Manifesto for Storytelling

Updated: Nov 14



Stories are the oxygen for communication. Storytelling is a language that unites the world. It brings us together, helps us understand our past, and reach toward the future. A well-told story engages the mind, heart, and soul.


As Maya Angelou poignantly drove home, "I've learned that people will forget what you said, people will forget what you did. But people will never forget how you made them feel." There is also an ancient proverb saying, "Tell me a fact, and I'll learn. Tell me the truth, and I'll believe, but tell me a story, and it will live in my heart forever."


Every culture has its own unique story and narratives to educate, entertain, preserve, and guide moral values; they communicate joy, passions, fears, sadness, and hardships. Like music, stories are universal. They convey purpose and meaning and help us understand ourselves and find common ground with others.


Storytelling makes meaningful connections across history and time, uniting people by helping them make sense of themselves and the world. Insights spread knowledge from one generation to another, linking traditions, legends, myths, archetypes, culture, history, and values, which unite communities and societies.


Purposeful storytelling means being clear about your audience. What do they care about? What stories will resonate best with them? Why should they care? What is your goal? Is it to entertain? Is it to inspire? Is it to excite? Is it to influence? What's the call to action that you want your audience to take away? Most importantly, how do you want to make them feel? A well-told story engages the mind, heart, and soul. A powerful narrative is built from simple principles.


1. Truth

Truth is how we connect emotionally with a story and relate it to ourselves. We can tell inspiring stories by bringing genuine moments to life and celebrating relationships between people rather than just facts about things. We look for meaning in stories because we tell stories; they don't reveal themselves.



2. Voice and Style

Our chosen voice and style have the potential to reveal meaning with ease or bury it in confusion. The right style and voice clarify the stories we tell, and what we say will be remembered.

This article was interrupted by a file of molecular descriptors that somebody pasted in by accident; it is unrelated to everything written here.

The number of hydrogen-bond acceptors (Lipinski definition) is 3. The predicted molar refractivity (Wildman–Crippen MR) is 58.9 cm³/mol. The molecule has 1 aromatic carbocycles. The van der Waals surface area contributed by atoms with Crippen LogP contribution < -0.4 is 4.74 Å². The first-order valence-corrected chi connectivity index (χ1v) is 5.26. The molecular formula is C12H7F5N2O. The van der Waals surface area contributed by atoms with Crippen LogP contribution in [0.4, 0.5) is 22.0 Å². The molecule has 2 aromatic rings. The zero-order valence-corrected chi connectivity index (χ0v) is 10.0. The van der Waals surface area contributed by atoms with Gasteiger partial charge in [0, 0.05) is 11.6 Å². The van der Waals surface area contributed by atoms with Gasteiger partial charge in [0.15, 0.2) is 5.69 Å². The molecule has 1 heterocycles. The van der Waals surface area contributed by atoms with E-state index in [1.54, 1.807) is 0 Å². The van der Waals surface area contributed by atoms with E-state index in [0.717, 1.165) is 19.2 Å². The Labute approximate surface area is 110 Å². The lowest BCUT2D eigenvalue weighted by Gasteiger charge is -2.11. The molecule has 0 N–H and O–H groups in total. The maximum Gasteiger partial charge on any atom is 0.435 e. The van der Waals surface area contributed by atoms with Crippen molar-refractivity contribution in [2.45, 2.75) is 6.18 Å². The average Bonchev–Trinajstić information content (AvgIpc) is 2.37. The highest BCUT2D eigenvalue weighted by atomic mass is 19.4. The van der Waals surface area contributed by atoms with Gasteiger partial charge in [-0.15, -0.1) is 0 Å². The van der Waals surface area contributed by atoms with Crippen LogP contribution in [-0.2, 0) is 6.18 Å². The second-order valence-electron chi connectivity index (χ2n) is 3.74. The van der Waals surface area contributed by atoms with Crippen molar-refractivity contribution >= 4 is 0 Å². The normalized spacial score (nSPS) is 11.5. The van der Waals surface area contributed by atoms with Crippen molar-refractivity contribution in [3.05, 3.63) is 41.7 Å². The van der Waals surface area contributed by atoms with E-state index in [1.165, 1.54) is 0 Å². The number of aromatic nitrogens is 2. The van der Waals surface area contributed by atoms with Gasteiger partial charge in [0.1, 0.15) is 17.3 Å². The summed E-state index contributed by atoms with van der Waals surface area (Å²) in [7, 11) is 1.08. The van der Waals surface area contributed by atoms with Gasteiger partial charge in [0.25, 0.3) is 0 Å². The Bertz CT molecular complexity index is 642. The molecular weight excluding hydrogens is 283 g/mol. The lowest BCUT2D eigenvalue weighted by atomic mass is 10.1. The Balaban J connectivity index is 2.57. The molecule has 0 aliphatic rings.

3. Change

We exist in time. Our lives have beginnings, middles, and endings, filled with ups and downs, sudden reversals, and unexpected successes. Conflict is the engine of narrative; it's what keeps us listening. Details of the hope, frustration, and joy inherent in any journey deepen our narrative's impact.



4. Humanity

We tell stories to share and understand human experiences - building connections and passing on wisdom. From the Mesopotamia to the Incas civilizations, the clans of the Hebrides to the Galápagos Islands, around campfires, in poetry, song, and throughout venues, stories celebrate our shared humanity.



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About the Author

Roy Sharples

Founder and CEO of Unknown Origins, a creative design studio on a mission to save the world from unoriginality by unleashing creative power. Author of "Creativity Without Frontiers: How to make the invisible visible by lighting the way into the future." Curator of the world's community-driven storytelling platform that provides everyone access to insights and content from creators worldwide.


Photo credit: Brian Smale



Attitude. Imagination. Execution.

www.unknownorigins.com


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